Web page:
Now, I imagine, I need to explain why…

I tend to play fake rounds in my head when at the driving range, after a warm-up and a quick work through the bag to feel out how everything is working on the day, I pick out a course from memory and play it in my head so no two shots are the same in the session.

Let’s start by saying “These are a player’s blade”, there is simply no getting away from that fact. If you don’t make contact, you’re not getting the shot you wanted.
That said, if you do make proper contact these will give you your shot over and over and over.
These are point and shoot irons, if you do your job right, these irons won’t do you wrong.

In terms of distance, these clubs aren’t going to blow you away. Most of us will have read the G700 reviews recently with a little envy and even glanced an eye over the i500 and i210 reviews with half an eye on those distance figures.
If you’re wanting to stretch your range, these aren’t the clubs for you, but I’m not docking any points for that because I’m pretty sure we all knew that already. What these clubs are is true-to-loft, you hit them right and they go the distance you expect them to, no more and no less.

I had mine in Dynamic Gold S300 shafts, my Srixon are in Modus 3 105 Stiff. The trajectory of the Hogans is fractionally lower, but by exceptionally small margins. Both are what I would consider to be a mid-trajectory flight throughout the set, with the Hogans possibly a little lower in the short end of the bag but otherwise staying consistently mid-trajectory throughout.

Control and workability is everything you would expect of a small, thin, player’s iron. These clubs reward a smooth, relaxed swing that remains under control. You can shift the ball at will with baby draws through to strong draws coming at will and flighting the ball up and down as needed. The only shot shape I struggled to pull off consistently was a meaningful fade in anything below the 4 iron.
I’m docking one point purely for the fact I really couldn’t get these to go right no matter what I tried, but otherwise these clubs do everything you could ask a block of metal on the end of a stick to achieve on your behalf.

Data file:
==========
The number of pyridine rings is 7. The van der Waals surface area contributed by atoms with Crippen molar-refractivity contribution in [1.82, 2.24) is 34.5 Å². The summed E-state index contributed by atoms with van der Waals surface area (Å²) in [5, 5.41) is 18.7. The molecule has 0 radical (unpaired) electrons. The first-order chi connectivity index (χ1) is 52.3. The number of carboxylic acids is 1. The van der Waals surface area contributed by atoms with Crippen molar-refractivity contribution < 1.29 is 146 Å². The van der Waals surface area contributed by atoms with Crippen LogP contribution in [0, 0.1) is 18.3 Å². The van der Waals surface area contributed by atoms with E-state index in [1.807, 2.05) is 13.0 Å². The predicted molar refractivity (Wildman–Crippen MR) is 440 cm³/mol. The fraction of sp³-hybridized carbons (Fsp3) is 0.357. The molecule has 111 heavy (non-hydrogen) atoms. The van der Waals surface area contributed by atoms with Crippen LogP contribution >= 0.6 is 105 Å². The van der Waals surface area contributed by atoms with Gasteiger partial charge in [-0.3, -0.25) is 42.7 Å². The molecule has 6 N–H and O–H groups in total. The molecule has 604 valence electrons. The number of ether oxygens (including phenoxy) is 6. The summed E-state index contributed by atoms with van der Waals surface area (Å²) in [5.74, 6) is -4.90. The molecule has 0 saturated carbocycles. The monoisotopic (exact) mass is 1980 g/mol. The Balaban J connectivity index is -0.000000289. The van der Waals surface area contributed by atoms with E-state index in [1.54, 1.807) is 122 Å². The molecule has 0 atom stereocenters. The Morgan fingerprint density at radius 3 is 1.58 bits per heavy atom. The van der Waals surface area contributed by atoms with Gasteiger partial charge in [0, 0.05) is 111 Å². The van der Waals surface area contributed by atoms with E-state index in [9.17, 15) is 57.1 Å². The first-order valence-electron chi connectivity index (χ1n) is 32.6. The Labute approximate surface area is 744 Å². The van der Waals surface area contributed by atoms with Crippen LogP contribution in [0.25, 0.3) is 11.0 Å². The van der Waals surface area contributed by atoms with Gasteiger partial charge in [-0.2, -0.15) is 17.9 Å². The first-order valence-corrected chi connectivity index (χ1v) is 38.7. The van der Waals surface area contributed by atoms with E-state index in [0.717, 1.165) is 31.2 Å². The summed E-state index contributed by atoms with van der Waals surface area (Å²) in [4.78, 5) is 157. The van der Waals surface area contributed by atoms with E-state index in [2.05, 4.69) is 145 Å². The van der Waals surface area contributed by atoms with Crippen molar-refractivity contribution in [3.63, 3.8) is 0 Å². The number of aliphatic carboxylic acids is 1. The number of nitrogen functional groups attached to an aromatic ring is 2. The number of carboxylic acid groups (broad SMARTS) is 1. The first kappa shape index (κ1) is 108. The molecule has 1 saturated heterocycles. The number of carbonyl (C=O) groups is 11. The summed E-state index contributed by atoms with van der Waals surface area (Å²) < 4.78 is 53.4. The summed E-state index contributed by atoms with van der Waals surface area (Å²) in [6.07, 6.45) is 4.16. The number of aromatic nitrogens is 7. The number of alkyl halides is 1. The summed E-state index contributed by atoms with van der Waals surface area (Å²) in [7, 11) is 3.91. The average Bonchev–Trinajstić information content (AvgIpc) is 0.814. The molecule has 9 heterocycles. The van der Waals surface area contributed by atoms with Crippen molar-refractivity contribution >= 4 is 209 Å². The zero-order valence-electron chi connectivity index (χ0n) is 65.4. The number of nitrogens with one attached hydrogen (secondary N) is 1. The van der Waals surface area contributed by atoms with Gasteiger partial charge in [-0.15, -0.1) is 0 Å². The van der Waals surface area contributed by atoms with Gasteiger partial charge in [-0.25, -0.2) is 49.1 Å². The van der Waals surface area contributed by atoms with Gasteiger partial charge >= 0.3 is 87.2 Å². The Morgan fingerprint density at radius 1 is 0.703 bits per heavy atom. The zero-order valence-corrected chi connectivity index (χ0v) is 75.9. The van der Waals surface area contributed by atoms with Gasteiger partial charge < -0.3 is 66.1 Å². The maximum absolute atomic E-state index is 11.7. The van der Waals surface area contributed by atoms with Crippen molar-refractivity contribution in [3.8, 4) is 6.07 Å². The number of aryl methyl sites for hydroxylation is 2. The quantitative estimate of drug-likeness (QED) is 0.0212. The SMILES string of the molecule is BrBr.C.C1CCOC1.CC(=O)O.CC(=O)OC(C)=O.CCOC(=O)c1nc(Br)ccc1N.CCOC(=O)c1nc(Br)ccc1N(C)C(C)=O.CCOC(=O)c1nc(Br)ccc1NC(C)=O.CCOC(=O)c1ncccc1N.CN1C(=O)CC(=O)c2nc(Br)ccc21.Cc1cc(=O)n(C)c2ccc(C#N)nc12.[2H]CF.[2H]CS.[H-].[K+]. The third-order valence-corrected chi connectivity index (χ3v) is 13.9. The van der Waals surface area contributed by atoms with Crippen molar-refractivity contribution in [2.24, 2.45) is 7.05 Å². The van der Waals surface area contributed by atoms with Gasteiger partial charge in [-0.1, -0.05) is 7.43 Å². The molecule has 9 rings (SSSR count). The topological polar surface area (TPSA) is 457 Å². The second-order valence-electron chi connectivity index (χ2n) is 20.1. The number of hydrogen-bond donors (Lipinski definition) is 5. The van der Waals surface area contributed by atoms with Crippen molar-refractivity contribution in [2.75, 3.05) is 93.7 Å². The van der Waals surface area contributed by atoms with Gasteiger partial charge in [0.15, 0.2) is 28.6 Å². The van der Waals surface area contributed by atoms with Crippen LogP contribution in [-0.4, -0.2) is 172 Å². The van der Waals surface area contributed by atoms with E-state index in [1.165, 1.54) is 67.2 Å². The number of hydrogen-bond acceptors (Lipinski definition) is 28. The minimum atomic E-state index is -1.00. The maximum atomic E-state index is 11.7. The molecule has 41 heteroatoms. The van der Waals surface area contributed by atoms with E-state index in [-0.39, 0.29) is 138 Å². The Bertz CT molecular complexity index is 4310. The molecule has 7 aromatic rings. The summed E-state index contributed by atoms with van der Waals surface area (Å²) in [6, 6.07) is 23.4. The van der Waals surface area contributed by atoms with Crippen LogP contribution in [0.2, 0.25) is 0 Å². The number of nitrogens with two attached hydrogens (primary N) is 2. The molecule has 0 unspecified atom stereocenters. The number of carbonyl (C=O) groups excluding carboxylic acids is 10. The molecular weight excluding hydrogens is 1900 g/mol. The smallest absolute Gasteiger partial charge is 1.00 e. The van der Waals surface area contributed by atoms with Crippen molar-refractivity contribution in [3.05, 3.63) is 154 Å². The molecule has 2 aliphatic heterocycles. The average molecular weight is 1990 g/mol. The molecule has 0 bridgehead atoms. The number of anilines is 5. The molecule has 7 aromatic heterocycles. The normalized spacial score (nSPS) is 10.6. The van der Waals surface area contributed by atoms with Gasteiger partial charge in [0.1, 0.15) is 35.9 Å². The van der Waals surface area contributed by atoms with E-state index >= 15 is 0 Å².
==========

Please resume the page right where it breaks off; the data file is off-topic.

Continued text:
Then we come to that question of forgiveness. Ben Hogan tell us that for what these are, they are going to be forgiving, but is that true?
Well, that’s a difficult one to answer and I fully suspect all those of us testing these clubs are going to give you at least a slightly different answer.
My take is… Well, a bit of both.
Are these clubs, especially at the long end, forgiving?
Yes…. No……. Yes, no, yes???
Compared to my Srixon Z765 player’s cavity back, are these more forgiving? No they are not, but then these aren’t a cavity back, these are a muscle back and I’ve not to this point carried a full blade that high up my bag. So the answer is also, yes, because I honestly found almost no difference whatsoever between the Hogan 4-iron and my previous Srixon Z765. That is actually a really surprising thing to say and quite well to the Ft Worth’s credit, I could consistently stand over the top of this ultra-thin, butter knife blade and have no worries that I was losing anything I previously had from my “more forgiving” club.
In fact, I’m a little weird on this front, but the thin sole made me more confident I was going to be able to hit that clean, crisp sweep your longer irons need with no unwanted sole interaction.

Hogan also claim that in moving around this weight they have been able to improve launch and flight numbers.
The question again comes down to what you’re expecting…
I’m about to give you some launch numbers and what you’ll see is certainly interesting.
I made a selection for this testing, putting the Hogans up against my Srixons and from all the rest of the irons I own I chose… my father’s Ping G10 game improvement clubs in Ping regular flex shafts to really put this “forgiveness” to the test.

I “lost” the main batch of launch numbers I wanted to provide you guys with.
I was under time pressure the day I did an extended test and, not having had enough time with the Skytrak to know precisely what I was doing, I made an elementary mistake with the data export.

The numbers I’m going to present here were gathered with a smaller sample set using 80% range balls on an early morning at -1*C (30*F), so speed and distance are heavily down, spin is slightly up but launch angle is right where I would expect and identical conditions for each club make comparison easy.
My testing method was four initial strokes with each club before moving on to the next, then two rounds of three strokes with each club, three rounds of two and then four rounds of one stroke each, working the opposite way through the set. I then threw away two shots at each end of the recorded results to be left with the averages of 16 shots per club.
I’ve also included PGA Tour averages (from the Trackman website) just to show us where we ideally want our figures to be…
For now I’ve included Pitching Wedge, 7-iron and 4-iron to compare through the bag and I’ll add more full-bag figures in the thread as I get proper chance.

I’m going to present these results in a cut down format to make scanning this review easier, showing only the figures we actually care about. More complete launch monitor results will be posted in the conversation thread later.

Let’s start with the Pitching Wedge

PW.jpg

Ball speed, backspin rate, total height, descent angle and total distance all in the Ft Worth’s favour. Ideally I’d increase my launch angle with each of these clubs a little, but this is a clear category win for the Ft Worth. When you get to the scoring end of the bag, these clubs definitely have you covered.